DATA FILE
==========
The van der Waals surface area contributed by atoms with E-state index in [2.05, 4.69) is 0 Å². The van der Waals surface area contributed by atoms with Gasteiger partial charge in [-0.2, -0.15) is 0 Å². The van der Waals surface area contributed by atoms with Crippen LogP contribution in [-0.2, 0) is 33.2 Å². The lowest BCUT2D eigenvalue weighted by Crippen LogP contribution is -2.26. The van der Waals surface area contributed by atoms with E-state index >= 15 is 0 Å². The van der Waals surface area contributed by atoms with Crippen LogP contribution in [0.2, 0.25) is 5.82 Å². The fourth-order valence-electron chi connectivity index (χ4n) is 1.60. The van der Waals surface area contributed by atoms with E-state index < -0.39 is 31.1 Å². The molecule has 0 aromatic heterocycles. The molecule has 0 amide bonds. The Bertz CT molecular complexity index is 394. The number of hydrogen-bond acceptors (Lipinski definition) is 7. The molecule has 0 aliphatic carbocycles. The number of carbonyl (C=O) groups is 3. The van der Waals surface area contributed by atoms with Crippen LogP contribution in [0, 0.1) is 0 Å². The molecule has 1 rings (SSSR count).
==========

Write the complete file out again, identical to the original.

The van der Waals surface area contributed by atoms with E-state index in [2.05, 4.69) is 0 Å². The van der Waals surface area contributed by atoms with Gasteiger partial charge in [-0.2, -0.15) is 0 Å². The van der Waals surface area contributed by atoms with Crippen LogP contribution in [-0.2, 0) is 33.2 Å². The lowest BCUT2D eigenvalue weighted by Crippen LogP contribution is -2.26. The van der Waals surface area contributed by atoms with E-state index >= 15 is 0 Å². The van der Waals surface area contributed by atoms with Crippen LogP contribution in [0.2, 0.25) is 5.82 Å². The fourth-order valence-electron chi connectivity index (χ4n) is 1.60. The van der Waals surface area contributed by atoms with E-state index < -0.39 is 31.1 Å². The molecule has 0 aromatic heterocycles. The molecule has 0 amide bonds. The Bertz CT molecular complexity index is 394. The number of hydrogen-bond acceptors (Lipinski definition) is 7. The molecule has 0 aliphatic carbocycles. The number of carbonyl (C=O) groups is 3. The van der Waals surface area contributed by atoms with Crippen LogP contribution in [0, 0.1) is 0 Å². The molecule has 1 rings (SSSR count).